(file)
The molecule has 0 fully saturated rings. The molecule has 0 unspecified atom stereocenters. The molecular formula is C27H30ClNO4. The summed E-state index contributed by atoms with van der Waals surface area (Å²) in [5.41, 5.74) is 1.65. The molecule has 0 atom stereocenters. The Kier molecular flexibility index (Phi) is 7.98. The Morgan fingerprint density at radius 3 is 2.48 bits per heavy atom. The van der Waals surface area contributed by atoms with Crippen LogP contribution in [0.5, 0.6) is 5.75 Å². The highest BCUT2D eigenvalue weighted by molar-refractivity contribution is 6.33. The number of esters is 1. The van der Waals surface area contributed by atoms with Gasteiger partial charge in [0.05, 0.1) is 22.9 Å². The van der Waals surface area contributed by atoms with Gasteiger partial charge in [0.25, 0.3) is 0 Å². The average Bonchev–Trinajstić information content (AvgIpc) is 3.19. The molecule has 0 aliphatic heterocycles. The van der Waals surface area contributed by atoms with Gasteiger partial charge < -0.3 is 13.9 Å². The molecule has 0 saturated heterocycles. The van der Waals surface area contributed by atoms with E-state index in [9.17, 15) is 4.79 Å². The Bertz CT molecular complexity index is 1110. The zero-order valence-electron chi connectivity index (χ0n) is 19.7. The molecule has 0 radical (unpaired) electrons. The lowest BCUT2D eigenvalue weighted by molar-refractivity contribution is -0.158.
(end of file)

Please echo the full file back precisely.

The molecule has 0 fully saturated rings. The molecule has 0 unspecified atom stereocenters. The molecular formula is C27H30ClNO4. The summed E-state index contributed by atoms with van der Waals surface area (Å²) in [5.41, 5.74) is 1.65. The molecule has 0 atom stereocenters. The Kier molecular flexibility index (Phi) is 7.98. The Morgan fingerprint density at radius 3 is 2.48 bits per heavy atom. The van der Waals surface area contributed by atoms with Crippen LogP contribution in [0.5, 0.6) is 5.75 Å². The highest BCUT2D eigenvalue weighted by molar-refractivity contribution is 6.33. The number of esters is 1. The van der Waals surface area contributed by atoms with Gasteiger partial charge in [0.05, 0.1) is 22.9 Å². The van der Waals surface area contributed by atoms with Gasteiger partial charge in [0.25, 0.3) is 0 Å². The average Bonchev–Trinajstić information content (AvgIpc) is 3.19. The molecule has 0 aliphatic heterocycles. The van der Waals surface area contributed by atoms with Gasteiger partial charge < -0.3 is 13.9 Å². The molecule has 0 saturated heterocycles. The van der Waals surface area contributed by atoms with E-state index in [9.17, 15) is 4.79 Å². The Bertz CT molecular complexity index is 1110. The zero-order valence-electron chi connectivity index (χ0n) is 19.7. The molecule has 0 radical (unpaired) electrons. The lowest BCUT2D eigenvalue weighted by molar-refractivity contribution is -0.158.